"Saint Ignatius of Loyola Preaching," by Johann Wolfgang Baumgartner, a drawing in ink dated before 1761 (Metropolitan Museum of Art)
At first glance, the 1609 engraving seems straightforward enough: A teacher stands at an elevated lectern at the front of a classroom. Three benches in front of long tables crammed with about 15 young male students form a u-shape in front of him. The kids look squirmy and distracted. Some have books open; most do not.
But look a little closer and it's clear that one of these students doesn't fit in. There's a man in his early 30s seated at the near end of the bench on the right. His hands are spread and he has the rapt attention of a pupil sitting near him. He does not seem to be paying attention to the teacher, maybe lost in thought. There's a halo around his head.
Beneath the image, there is a caption in Latin: "In Barcelona, at the age of thirty-three, so that he may train himself for the saving of souls, he applies himself to learn the first elements of Grammar but is taken out of himself and distracted by the Devil who tries in vain to call his soul away from his studies by delightful but irrelevant insights regarding heavenly things."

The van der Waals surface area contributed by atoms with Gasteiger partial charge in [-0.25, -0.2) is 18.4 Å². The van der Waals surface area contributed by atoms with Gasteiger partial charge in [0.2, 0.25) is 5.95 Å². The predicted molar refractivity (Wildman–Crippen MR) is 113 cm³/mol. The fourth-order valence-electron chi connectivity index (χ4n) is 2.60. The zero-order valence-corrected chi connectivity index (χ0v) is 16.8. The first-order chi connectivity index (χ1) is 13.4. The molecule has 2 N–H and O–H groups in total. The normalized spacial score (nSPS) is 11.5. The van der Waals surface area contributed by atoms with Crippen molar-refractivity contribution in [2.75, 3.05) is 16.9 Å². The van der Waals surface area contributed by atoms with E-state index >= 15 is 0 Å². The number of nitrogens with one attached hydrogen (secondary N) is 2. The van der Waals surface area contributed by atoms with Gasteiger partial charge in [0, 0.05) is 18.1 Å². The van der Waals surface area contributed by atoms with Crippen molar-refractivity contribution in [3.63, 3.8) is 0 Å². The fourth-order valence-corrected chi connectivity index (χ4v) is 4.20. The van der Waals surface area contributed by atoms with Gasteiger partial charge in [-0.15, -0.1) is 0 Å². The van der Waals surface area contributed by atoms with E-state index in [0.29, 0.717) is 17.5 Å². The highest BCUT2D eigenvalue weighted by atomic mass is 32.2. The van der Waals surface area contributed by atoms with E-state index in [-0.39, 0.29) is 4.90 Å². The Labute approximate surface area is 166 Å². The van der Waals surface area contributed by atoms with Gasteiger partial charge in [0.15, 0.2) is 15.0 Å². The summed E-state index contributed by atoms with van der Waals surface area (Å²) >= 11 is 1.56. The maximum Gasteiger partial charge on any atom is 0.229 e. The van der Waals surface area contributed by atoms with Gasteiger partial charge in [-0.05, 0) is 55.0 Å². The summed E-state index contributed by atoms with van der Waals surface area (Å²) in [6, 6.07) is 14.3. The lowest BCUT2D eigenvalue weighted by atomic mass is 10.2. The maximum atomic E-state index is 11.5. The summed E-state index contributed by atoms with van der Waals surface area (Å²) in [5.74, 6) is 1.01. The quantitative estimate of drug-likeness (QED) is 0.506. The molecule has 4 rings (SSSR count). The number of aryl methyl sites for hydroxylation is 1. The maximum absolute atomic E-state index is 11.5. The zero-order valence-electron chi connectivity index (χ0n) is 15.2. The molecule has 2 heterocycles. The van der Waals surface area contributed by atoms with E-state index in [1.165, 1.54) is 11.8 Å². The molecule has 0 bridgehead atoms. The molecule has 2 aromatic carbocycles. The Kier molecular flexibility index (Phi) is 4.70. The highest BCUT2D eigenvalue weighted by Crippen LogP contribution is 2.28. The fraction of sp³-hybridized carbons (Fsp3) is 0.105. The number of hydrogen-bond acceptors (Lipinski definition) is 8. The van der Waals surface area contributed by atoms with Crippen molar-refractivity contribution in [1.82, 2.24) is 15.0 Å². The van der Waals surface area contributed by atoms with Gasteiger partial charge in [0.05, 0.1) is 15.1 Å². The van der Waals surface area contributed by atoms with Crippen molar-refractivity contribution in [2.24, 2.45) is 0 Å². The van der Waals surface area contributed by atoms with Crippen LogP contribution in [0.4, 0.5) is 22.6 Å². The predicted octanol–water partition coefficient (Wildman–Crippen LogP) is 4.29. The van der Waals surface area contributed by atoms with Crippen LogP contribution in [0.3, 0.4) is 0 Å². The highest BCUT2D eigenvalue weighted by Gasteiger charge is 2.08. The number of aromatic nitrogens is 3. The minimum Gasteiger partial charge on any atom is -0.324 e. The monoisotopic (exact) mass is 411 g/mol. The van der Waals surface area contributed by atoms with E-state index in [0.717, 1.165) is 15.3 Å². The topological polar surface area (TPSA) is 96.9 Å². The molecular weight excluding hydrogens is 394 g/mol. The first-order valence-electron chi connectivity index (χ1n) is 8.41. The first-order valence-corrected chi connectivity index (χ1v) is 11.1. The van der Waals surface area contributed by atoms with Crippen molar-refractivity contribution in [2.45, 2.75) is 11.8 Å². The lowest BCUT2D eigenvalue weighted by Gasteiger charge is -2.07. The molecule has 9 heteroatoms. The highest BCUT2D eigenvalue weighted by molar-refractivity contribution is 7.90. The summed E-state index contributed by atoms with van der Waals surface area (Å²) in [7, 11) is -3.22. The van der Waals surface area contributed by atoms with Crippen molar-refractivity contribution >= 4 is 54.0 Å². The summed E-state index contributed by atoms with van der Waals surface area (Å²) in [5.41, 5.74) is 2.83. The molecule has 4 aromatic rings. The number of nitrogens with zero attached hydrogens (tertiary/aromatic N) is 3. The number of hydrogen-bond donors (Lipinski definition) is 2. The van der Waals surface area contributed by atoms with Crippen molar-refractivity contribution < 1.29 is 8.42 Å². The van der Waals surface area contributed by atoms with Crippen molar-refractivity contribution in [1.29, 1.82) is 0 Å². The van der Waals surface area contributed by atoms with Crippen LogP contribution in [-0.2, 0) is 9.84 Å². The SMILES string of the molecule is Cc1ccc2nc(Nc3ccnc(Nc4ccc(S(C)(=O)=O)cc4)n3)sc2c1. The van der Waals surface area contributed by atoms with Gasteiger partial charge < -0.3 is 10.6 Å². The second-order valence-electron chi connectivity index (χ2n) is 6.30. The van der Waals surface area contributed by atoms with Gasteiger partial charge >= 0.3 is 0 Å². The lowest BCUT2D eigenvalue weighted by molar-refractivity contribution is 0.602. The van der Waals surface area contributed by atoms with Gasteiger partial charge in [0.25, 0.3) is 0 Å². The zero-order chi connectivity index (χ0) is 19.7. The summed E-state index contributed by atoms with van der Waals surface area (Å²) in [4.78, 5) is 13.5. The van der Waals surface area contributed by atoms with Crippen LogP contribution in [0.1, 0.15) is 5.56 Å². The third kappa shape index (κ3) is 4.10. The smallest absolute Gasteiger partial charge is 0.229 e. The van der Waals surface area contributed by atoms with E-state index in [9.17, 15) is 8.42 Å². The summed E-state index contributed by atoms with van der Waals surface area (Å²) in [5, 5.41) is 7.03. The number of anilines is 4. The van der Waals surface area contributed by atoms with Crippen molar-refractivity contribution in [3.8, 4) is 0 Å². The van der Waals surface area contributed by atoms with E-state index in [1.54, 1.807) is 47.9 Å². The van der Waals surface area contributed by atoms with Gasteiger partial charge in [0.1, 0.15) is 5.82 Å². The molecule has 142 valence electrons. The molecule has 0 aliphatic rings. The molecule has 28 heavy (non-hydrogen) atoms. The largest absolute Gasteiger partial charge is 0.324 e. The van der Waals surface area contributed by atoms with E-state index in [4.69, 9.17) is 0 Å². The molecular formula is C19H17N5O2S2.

The "he" here is Iñigo Lopez de Oñaz y Loyola, or, as he's known today, St. Ignatius Loyola, whose feast day is tomorrow. Despite all the great things Ignatius did, like writing the Spiritual Exercises and founding the Society of Jesus, I just can't stop thinking about this scene of him as a student, sitting in a classroom with children two decades his junior, distracted by the devil.
Ignatius spent two years in this grammar school classroom, studying Latin with Master Jeronimo Ardevol. Three years earlier, while serving as a soldier, a cannonball had shattered his leg at the Battle of Pamplona. He experienced a life-changing religious conversion during his long convalescence, a spark of zeal that led to the first drafting of the Spiritual Exercises and a subsequent decision to sail to the Holy Land, where he could live out his days working to convert non-Christians to the faith.
According to the biography by Jesuit Fr. George Traub and Debra Mooney, Ignatius had only been in the Holy Land for a few weeks when church authorities told him to go back to Europe. Chastened, Ignatius decided he needed a more formal education before he could "help souls." In order to enroll at a university, though, he first needed to learn some basics. Without something like a GED option for later-in-life learners in those days, that meant grammar school.
His decision to go through with it — and not just for a semester or two — is a vivid illustration of Ignatius' humility.
I wonder what went through Ignatius' head on his first day in that classroom. Did he feel silly or embarrassed? Or was he so sure of the path God was calling him to take that he sat alongside the children without thinking twice?